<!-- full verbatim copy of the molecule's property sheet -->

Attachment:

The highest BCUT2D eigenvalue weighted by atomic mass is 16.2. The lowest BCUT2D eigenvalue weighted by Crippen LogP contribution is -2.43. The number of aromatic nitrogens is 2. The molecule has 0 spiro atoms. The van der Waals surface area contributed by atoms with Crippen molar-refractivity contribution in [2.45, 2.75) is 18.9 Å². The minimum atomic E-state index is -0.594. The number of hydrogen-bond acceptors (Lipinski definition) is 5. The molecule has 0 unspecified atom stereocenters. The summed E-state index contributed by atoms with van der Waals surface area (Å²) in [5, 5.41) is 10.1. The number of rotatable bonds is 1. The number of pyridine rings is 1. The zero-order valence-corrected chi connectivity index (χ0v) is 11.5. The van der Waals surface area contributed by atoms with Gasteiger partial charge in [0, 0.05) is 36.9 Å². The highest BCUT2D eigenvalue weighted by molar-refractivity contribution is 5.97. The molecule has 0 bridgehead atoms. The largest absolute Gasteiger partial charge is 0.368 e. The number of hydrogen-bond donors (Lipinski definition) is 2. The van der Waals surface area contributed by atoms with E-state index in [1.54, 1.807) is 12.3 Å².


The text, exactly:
The highest BCUT2D eigenvalue weighted by atomic mass is 16.2. The lowest BCUT2D eigenvalue weighted by Crippen LogP contribution is -2.43. The number of aromatic nitrogens is 2. The molecule has 0 spiro atoms. The van der Waals surface area contributed by atoms with Crippen molar-refractivity contribution in [2.45, 2.75) is 18.9 Å². The minimum atomic E-state index is -0.594. The number of hydrogen-bond acceptors (Lipinski definition) is 5. The molecule has 0 unspecified atom stereocenters. The summed E-state index contributed by atoms with van der Waals surface area (Å²) in [5, 5.41) is 10.1. The number of rotatable bonds is 1. The number of pyridine rings is 1. The zero-order valence-corrected chi connectivity index (χ0v) is 11.5. The van der Waals surface area contributed by atoms with Gasteiger partial charge in [0, 0.05) is 36.9 Å². The highest BCUT2D eigenvalue weighted by molar-refractivity contribution is 5.97. The molecule has 0 bridgehead atoms. The largest absolute Gasteiger partial charge is 0.368 e. The number of hydrogen-bond donors (Lipinski definition) is 2. The van der Waals surface area contributed by atoms with E-state index in [1.54, 1.807) is 12.3 Å².